Five years ago, the Marketing Matters article published at this time spoke to a strategy to market your school AND raise some funds, so it was a “fundraiser” article…which are usually not a part of the articles here on SchoolAdvancement.  With that in mind, and with the new reality we’ve entered in light of the coronavirus pandemic, it’s time for a new Marketing Matter.

Actually, it’s time for a lot of new things.

Schools have discovered that their one or two times per year “Chrome from Home” initiatives are paying off big time, since students are now learning from home, utilizing technology extensively (and, in some cases, using up data like never before, especially if parents are working from home as well).

Other schools have discovered that their staff was woefully unprepared for anything like this, and are discovering the high cost of saying, “No.”   While technology was supposed to radically change the way learning was conducted and education was delivered, as well as tuition was paid for, there are still schools that have maintained status quo, adhering to the “That’s the way we’ve always done it” mindset…and are now finding that there is no such thing as “business as usual” anymore.

For schools that have not used a tuition management and billing partner, parents are no longer bringing checks to the school.  For schools that have used a tuition management partner, they may be finding that the one they’re using is withholding late fees from parents who have suddenly found themselves furloughed.   As one school I’ve spoken with has pointed out, the school is bearing the burden, but it’s a burden they can’t bear for an extended period of time.  It’s also caused them to rethink the practices that they’ve had in place for a number of years, and choosing a provider that allows them to waive late fees.

But since this is a Marketing Matters article, let’s talk about a virtual tour for your school, and spin the thinking a bit.

A virtual tour or open house has been a part of a school’s Web site for some time, but it’s even more appropriate today since the Web site is a marketing tool – distinctive, inviting, responsive, and one that engages parents of prospective students.  It’s NOT a tool for current parents to find out what’s on the lunch menu, or access their child’s grades.  That should be on your school’s App – a remarkable and distinctive service provided to your parents that recognizes their individuality since it’s available on their personal mobile device.  Of course, it can be accessed from the school Web site, but an App is what today’s Millennial parents are looking for.  Before moving on, don’t think that your Facebook page is your school’s Web site either.  Why?  Every Facebook page looks like every other Facebook page, and doesn’t allow your branding to stand out.  The best reason to have a Facebook page for your school is so that YOU can control the message your school has in the community, or have a place where groups can meet and share information.  If you’d like more information about that, send an email to schooladvancement@gmail.com with the words “The Role of Facebook” in the subject line.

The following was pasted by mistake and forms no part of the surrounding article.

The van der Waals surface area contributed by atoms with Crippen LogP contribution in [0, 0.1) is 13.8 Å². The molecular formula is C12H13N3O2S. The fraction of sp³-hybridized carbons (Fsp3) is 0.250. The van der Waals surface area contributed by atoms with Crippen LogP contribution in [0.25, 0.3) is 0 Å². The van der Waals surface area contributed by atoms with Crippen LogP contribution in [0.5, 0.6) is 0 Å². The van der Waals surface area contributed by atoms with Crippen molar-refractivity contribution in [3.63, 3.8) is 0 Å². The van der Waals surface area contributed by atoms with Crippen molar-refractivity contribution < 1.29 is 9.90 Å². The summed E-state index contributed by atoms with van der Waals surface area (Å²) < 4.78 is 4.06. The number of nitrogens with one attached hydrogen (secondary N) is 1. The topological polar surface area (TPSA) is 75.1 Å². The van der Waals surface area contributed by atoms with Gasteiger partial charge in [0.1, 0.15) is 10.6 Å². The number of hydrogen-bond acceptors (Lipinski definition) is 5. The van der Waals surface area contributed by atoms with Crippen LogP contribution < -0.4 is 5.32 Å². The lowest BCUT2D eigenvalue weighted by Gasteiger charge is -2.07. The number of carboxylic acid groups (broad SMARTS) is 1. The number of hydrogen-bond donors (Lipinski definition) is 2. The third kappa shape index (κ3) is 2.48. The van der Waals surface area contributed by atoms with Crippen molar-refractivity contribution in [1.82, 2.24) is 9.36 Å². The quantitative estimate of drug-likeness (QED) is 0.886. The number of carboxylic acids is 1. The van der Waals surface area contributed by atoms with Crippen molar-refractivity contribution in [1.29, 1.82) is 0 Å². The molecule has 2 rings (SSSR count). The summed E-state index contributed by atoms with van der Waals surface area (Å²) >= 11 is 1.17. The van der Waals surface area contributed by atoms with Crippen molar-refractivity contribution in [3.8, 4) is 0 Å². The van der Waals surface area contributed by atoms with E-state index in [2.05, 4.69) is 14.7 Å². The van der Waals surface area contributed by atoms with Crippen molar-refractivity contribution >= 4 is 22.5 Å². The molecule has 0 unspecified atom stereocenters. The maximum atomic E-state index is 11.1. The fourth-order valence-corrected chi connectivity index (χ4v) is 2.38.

Now that your school building is closed, possibly for the rest of the year, how will you show those parents of prospective students your school?  Most schools I’ve spoken with are glad they have a virtual tour or a virtual open house posted to their Web site.  If you can get into your school, right now might be a great time to shoot some video there since there’s no one there, and you don’t have to get parental permission from current students’ parents.  If you’ve already got the footage, but just haven’t had time to finish the production, you now have time.

However, there’s something else to consider (which could be the elephant in the room as we move through the next few months): How do you know your school will be open next year?

Now before you start to have additional anxieties, the important part of that phrase is the first part – “How do you know?”  It can be applied to many situations and elements regarding your school, since this is the time to start rethinking.  Make no mistake, things will not be returning to “normal.”  Schools that realize they have the ability to be effective in an online environment might offer more classes online, so all those courses that didn’t have enough students to fill a classroom could be offered as an online alternative.  Schools that rely on parents bringing money to school for field trips or other activities might have to offer new ways for parents to fulfill their obligations, and might want to set up prepay accounts to meet these expectations.  Above all, your school will need to have a compelling vision – and not just a worthy mission – for parents to entrust their children to you since they might decide they like the fact that they can work at home and educate their children at the same time.

And there will be more “How do you know” questions that boards and parents will be asking educational leaders.

Of course, we should expect all these things to happen, as stated in Isaiah 43:19 – “See, I am doing a new thing! Now it springs up; do you not perceive it? I am making a way in the wilderness and streams in the wasteland.”  And we can certainly can relate to the streams that technology offers us today!

© Michael V. Ziemski, SchoolAdvancement, 2020 (Original Publication Date: 20200406)